What I Learned About Myself From My Response to Weather

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As I sat at my computer, with strong winds and rain in the background determined to burst through my window, I thought about all the people that were likely very angry that it was rainy and cold in Boston (in April) after such a beautiful summer-like spring day. Little did they know, but Mother Nature was to serve up two inches of snow the next morning followed by clear blue skies and a cool spring-like day… and then another cold winter day after that. This is the yo-yo weather of New England.

[Comments in winter …] “If it snows one more day… I am so sick of the cold.”

[Comments in Spring when it doesn't feel like it…]“Thanks Mother Nature for ruining my day with the rain… Isn’t it supposed to be spring? You could have fooled me… I cannot deal with this weather…I wish it were warmer… hotter…”

[Comment(s) when Mother Nature grants us summer…] “It is too hot.”

[Comment(s) when summer moves into Fall…] “I miss summer.”

Mother Nature is never good enough and can never seem to please everyone. Those that love winter find discomfort in the summer, and those that love summer find discomfort in winter, fall, and spring. She is simply damned if she does and damned if she doesn’t.

From time to time, I too have been guilty of complaining about the weather. Then one day, I realized that I was complaining and commentating on something that I can in no way, shape, or form control – even if I wanted to. I started to notice that my response to the weather was great insight into the attitude in which I was responding to life. Although I would have never considered myself to be a person who complained for the sake of complaining, I was noticing that I was negatively commentating and spending too much energy on areas of life that I could not control, rather than putting that same energy into areas that I could. It was the principle of the matter. Why complain, comment, or exert too many emotions on things that I cannot control?

I am not suggesting that you should not comment or express your feelings about the weather. There is nothing wrong with enjoying a particular season and looking forward to it with great anticipation simply because you love summer, spring, winter, or fall. Saying, “I am so sick of ____ ” every now and then is not a bad thing. However, if we find ourselves complaining too much, it might be useful to see if there are parallels to our attitude in other areas of life. If we cannot control the past, why continue to complain about it? If we cannot control chronic ailments, failure, physical features, temporary circumstances, or other people for that matter, why spend more energy on it than on what we can change?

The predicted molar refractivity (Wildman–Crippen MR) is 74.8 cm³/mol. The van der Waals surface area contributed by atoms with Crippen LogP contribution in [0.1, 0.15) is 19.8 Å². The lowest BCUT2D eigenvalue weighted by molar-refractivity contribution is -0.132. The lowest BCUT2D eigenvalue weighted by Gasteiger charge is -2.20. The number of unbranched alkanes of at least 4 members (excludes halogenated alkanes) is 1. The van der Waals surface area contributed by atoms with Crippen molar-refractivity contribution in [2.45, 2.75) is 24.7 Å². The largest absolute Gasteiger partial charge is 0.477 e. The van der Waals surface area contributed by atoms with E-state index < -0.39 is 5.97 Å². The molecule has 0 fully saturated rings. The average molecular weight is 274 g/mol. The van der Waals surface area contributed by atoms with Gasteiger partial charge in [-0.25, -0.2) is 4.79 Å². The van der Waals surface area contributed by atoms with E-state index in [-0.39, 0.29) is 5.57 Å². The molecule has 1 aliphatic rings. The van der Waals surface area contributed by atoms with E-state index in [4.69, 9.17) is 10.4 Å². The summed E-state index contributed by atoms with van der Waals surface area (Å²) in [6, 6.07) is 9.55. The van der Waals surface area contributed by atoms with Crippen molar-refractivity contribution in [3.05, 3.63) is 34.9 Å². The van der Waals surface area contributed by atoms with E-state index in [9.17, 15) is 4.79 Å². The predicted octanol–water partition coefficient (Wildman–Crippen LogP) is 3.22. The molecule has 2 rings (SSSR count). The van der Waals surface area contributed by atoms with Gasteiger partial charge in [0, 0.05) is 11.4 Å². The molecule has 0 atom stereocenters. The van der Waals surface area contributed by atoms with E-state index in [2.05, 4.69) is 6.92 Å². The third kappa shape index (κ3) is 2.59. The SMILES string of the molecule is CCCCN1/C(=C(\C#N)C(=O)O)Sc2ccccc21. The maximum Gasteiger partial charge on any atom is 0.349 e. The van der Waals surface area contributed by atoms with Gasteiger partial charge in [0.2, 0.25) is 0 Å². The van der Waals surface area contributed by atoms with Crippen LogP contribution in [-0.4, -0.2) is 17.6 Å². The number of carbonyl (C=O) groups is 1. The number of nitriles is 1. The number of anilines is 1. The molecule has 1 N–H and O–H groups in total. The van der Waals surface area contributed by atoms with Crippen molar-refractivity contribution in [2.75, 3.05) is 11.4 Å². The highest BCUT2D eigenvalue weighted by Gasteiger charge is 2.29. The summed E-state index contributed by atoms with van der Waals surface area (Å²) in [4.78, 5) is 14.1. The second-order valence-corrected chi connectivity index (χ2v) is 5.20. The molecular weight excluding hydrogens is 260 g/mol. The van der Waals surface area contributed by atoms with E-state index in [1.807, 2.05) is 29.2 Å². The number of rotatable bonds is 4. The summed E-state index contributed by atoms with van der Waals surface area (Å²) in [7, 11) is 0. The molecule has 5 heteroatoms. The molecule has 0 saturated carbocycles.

However, we are human and we will have those moments were we simply cannot stand the weather or our life circumstances, and we will want to comment on it with passion;and in those situations, you should get those feelings out. But, when it moves toward becoming a pattern of negative thought, and you are questioning Mother Nature/life more than you are simply stating facts about your feelings, you have crossed into the potentially dangerous territory of complaining about that which you cannot control.

In the grand scheme of life, there will be more days in which we cannot control or anticipate the weather then days in which we can control our attitude about life. I am trying to transition my attitude more toward understanding that the world either needs whatever weather exist or maybe we are causing global warming and have ourselves to blame for the inconsistent weather. Either way, it makes more sense to check the weather, dress accordingly, adjust, and move forward. And the same for life – control what you can and limit the energy you spend on what you cannot.

As the Serenity Prayer says, “God grant me the serenity to accept the things I cannot change; courage to change the things I can; and wisdom to know the difference.” 

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